World leaders made a climate pledge on coal and recognized the importance of reaching carbon neutrality ‘by or around mid-century’ on the final day of the G20 summit in Rome. Meanwhile, the United Nations’ climate summit COP26 officially began in Glasgow, Scotland amid dire warnings by scientists on the time left to cap global warming to 1.5 celsius. New York Times climate reporter Somini Sengupta joins.
COP26 marks the 26th “conference of parties,” or all the countries that have signed on to international climate change action starting with the UN Framework Convention on Climate Change and later the Paris Agreement.
The Paris Agreement was the last major international agreement on climate change designed to reduce key countries’ greenhouse gas emissions to keep global average temperatures from rising 2 degrees celsius or more. It was adopted in 2015.
The G20 or “group of 20” is a forum for diplomacy and economic agreements made up of the 19 largest national economies and the European Union (economic and political alliance of European countries). The forum represents leadership of two-thirds of the world population and more than 75% of international trade.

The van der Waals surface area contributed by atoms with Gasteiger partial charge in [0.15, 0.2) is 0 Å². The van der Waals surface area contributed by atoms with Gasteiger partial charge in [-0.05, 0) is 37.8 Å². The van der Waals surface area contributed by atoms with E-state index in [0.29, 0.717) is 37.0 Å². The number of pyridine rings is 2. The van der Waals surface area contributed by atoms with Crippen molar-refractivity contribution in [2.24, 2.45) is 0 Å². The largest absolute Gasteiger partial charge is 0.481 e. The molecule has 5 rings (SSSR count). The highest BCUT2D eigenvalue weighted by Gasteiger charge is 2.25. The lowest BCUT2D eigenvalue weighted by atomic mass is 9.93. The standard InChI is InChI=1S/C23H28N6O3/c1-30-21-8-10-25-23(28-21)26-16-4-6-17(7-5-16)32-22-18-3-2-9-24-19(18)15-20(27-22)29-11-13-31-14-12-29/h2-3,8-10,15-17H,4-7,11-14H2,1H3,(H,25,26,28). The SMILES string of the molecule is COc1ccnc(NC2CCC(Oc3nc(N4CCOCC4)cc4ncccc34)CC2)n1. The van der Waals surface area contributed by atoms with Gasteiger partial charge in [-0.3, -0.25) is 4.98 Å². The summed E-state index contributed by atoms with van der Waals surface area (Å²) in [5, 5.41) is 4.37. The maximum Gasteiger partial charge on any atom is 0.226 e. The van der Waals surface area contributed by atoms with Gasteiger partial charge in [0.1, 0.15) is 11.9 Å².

Who is interviewed in this piece, and what is her background?
What is the reason global leaders are meeting in Glasgow, Scotland this week?
When did world leaders last sign a major agreement on climate, and how successful has it been, according to this piece?
Why are experts eager to commit to keeping global warming to 1.5 degrees celsius due to climate change?
How are the actions of leadership in the so-called “G-20” nations important to avert the most serious problems of climate change?
Why do you think world leaders are so reluctant to impose caps on carbon production in their own countries despite acknowledging the importance of reducing carbon emissions across the globe?
What terms or organizations did you hear about in this report that you didn’t know about or don’t fully understand? Write them down and then discuss as a class.
As world leaders meet about climate change, what do regular U.S. citizens think about the job political leaders are doing on climate change? Polling suggests about half of people in U.S. think not enough is being done.